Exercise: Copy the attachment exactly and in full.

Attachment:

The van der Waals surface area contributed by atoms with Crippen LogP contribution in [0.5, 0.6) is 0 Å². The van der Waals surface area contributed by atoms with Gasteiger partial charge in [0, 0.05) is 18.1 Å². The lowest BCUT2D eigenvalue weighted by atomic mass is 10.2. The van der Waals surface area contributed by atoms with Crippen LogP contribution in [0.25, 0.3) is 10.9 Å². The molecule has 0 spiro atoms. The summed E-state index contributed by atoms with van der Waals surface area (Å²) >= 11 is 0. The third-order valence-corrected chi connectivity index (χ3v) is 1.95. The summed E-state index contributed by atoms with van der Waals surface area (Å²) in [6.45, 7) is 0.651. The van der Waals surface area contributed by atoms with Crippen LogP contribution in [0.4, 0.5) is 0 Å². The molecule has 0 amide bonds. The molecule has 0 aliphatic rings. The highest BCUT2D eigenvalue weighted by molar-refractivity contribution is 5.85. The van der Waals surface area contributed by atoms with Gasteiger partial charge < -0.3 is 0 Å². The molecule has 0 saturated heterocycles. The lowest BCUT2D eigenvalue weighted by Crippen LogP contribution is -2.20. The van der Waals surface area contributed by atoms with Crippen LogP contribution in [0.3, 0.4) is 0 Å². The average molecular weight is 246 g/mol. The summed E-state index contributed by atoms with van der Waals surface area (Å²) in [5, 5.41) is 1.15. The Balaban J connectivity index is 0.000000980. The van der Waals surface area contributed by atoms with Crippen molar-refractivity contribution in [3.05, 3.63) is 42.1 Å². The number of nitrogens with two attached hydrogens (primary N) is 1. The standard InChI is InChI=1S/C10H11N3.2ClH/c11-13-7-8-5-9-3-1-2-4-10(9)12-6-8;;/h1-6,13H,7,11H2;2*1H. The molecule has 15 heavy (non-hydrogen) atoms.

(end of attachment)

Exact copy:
The van der Waals surface area contributed by atoms with Crippen LogP contribution in [0.5, 0.6) is 0 Å². The van der Waals surface area contributed by atoms with Gasteiger partial charge in [0, 0.05) is 18.1 Å². The lowest BCUT2D eigenvalue weighted by atomic mass is 10.2. The van der Waals surface area contributed by atoms with Crippen LogP contribution in [0.25, 0.3) is 10.9 Å². The molecule has 0 spiro atoms. The summed E-state index contributed by atoms with van der Waals surface area (Å²) >= 11 is 0. The third-order valence-corrected chi connectivity index (χ3v) is 1.95. The summed E-state index contributed by atoms with van der Waals surface area (Å²) in [6.45, 7) is 0.651. The van der Waals surface area contributed by atoms with Crippen LogP contribution in [0.4, 0.5) is 0 Å². The molecule has 0 amide bonds. The molecule has 0 aliphatic rings. The highest BCUT2D eigenvalue weighted by molar-refractivity contribution is 5.85. The van der Waals surface area contributed by atoms with Gasteiger partial charge < -0.3 is 0 Å². The molecule has 0 saturated heterocycles. The lowest BCUT2D eigenvalue weighted by Crippen LogP contribution is -2.20. The van der Waals surface area contributed by atoms with Crippen LogP contribution in [0.3, 0.4) is 0 Å². The average molecular weight is 246 g/mol. The summed E-state index contributed by atoms with van der Waals surface area (Å²) in [5, 5.41) is 1.15. The Balaban J connectivity index is 0.000000980. The van der Waals surface area contributed by atoms with Crippen molar-refractivity contribution in [3.05, 3.63) is 42.1 Å². The number of nitrogens with two attached hydrogens (primary N) is 1. The standard InChI is InChI=1S/C10H11N3.2ClH/c11-13-7-8-5-9-3-1-2-4-10(9)12-6-8;;/h1-6,13H,7,11H2;2*1H. The molecule has 15 heavy (non-hydrogen) atoms.